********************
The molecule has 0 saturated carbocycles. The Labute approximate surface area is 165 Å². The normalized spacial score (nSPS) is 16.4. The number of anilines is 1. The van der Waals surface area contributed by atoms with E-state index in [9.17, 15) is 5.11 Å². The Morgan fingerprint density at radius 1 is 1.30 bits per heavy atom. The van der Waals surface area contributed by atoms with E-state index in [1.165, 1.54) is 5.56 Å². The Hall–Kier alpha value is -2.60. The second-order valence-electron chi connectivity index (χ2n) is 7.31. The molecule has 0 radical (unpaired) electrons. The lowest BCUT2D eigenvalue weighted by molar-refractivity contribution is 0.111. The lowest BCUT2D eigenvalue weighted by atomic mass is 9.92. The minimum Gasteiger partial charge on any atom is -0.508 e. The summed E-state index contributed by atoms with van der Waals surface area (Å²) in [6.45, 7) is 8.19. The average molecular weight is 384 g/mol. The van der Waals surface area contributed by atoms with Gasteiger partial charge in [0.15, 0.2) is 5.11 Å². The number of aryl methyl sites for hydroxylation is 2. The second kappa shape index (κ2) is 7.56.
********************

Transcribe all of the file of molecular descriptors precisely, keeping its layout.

The molecule has 0 saturated carbocycles. The Labute approximate surface area is 165 Å². The normalized spacial score (nSPS) is 16.4. The number of anilines is 1. The van der Waals surface area contributed by atoms with E-state index in [9.17, 15) is 5.11 Å². The Morgan fingerprint density at radius 1 is 1.30 bits per heavy atom. The van der Waals surface area contributed by atoms with E-state index in [1.165, 1.54) is 5.56 Å². The Hall–Kier alpha value is -2.60. The second-order valence-electron chi connectivity index (χ2n) is 7.31. The molecule has 0 radical (unpaired) electrons. The lowest BCUT2D eigenvalue weighted by molar-refractivity contribution is 0.111. The lowest BCUT2D eigenvalue weighted by atomic mass is 9.92. The minimum Gasteiger partial charge on any atom is -0.508 e. The summed E-state index contributed by atoms with van der Waals surface area (Å²) in [6.45, 7) is 8.19. The average molecular weight is 384 g/mol. The van der Waals surface area contributed by atoms with Gasteiger partial charge in [0.15, 0.2) is 5.11 Å². The number of aryl methyl sites for hydroxylation is 2. The second kappa shape index (κ2) is 7.56.